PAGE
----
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Title: Individuals and Organizations as Sources of State Effectiveness, and Consequences for Policy Design

Author(s): Michael Best, Jonas Hjort and David Szakonyi

Publication Date: April 2017

Keyword(s): bureaucrats, policy design, Procurement, public sector organizations and state capacity

Programme Area(s): Development Economics and Public Economics

Abstract: How much of the variation in state effectiveness is due to the individuals and organizations responsible for implementing policy? We investigate this question and its implications for policy design in the context of public procurement, using a text-based product classification method to measure bureaucratic output. We show that effective procurers lower bid preparation/submission costs, and that 60% of within-product purchase-price variation across 16 million purchases in Russia in 2011-2015 is due to the bureaucrats and organizations administering procurement processes. This has dramatic policy consequences. To illustrate these, we study a ubiquitous procurement policy: bid preferences for favored firms (here domestic manufacturers). The policy decreases overall entry and increases prices when procurers are effective, but has the opposite impact with ineffective procurers, as predicted by a simple endogenous-entry model of procurement. Our results imply that the state's often overlooked bureaucratic tier is critical for effectiveness and the make-up of optimal policies.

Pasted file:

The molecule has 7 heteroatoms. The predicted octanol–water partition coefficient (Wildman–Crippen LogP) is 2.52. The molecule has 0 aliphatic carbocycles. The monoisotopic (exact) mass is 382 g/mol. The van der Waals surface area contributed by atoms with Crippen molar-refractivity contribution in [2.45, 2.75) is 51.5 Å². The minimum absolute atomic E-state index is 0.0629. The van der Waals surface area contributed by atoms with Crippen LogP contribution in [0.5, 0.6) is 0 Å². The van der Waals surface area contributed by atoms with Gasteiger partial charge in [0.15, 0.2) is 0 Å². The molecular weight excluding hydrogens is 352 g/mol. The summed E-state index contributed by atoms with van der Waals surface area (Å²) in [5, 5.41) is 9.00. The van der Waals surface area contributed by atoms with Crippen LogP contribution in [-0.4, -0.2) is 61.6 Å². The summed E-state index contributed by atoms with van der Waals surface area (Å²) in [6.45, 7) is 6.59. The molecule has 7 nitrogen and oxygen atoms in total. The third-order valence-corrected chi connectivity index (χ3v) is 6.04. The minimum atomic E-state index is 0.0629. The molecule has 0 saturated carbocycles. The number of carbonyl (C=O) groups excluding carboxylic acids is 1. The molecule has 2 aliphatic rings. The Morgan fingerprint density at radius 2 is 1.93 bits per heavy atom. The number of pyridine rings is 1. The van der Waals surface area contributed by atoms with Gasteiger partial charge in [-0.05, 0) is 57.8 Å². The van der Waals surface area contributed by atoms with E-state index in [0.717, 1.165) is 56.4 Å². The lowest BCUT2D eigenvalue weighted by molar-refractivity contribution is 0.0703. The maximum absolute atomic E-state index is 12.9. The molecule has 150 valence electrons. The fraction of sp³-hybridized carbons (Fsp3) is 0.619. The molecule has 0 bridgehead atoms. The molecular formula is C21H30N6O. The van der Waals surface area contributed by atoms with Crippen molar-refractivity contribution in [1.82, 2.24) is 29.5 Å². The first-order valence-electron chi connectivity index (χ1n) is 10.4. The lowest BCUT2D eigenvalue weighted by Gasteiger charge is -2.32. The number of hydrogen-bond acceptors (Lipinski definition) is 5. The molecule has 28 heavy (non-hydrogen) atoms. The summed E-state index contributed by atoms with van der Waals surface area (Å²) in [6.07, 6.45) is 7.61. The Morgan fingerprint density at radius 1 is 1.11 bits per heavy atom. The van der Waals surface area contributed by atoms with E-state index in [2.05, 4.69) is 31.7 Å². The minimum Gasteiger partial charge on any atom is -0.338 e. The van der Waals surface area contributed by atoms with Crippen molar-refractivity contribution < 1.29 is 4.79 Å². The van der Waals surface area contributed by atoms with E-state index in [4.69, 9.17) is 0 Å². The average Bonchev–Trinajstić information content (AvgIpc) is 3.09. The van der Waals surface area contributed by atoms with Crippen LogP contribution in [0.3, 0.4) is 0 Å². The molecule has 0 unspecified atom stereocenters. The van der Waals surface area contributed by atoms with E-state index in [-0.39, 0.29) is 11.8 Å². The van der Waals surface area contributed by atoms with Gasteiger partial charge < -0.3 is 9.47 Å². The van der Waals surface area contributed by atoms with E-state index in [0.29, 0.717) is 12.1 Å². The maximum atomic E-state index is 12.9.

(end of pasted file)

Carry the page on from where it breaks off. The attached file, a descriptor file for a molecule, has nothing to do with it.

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Bibliographic Reference

Best, M, Hjort, J and Szakonyi, D. 2017. 'Individuals and Organizations as Sources of State Effectiveness, and Consequences for Policy Design'. London, Centre for Economic Policy Research. http://www.cepr.org/active/publications/discussion_papers/dp.php?dpno=11968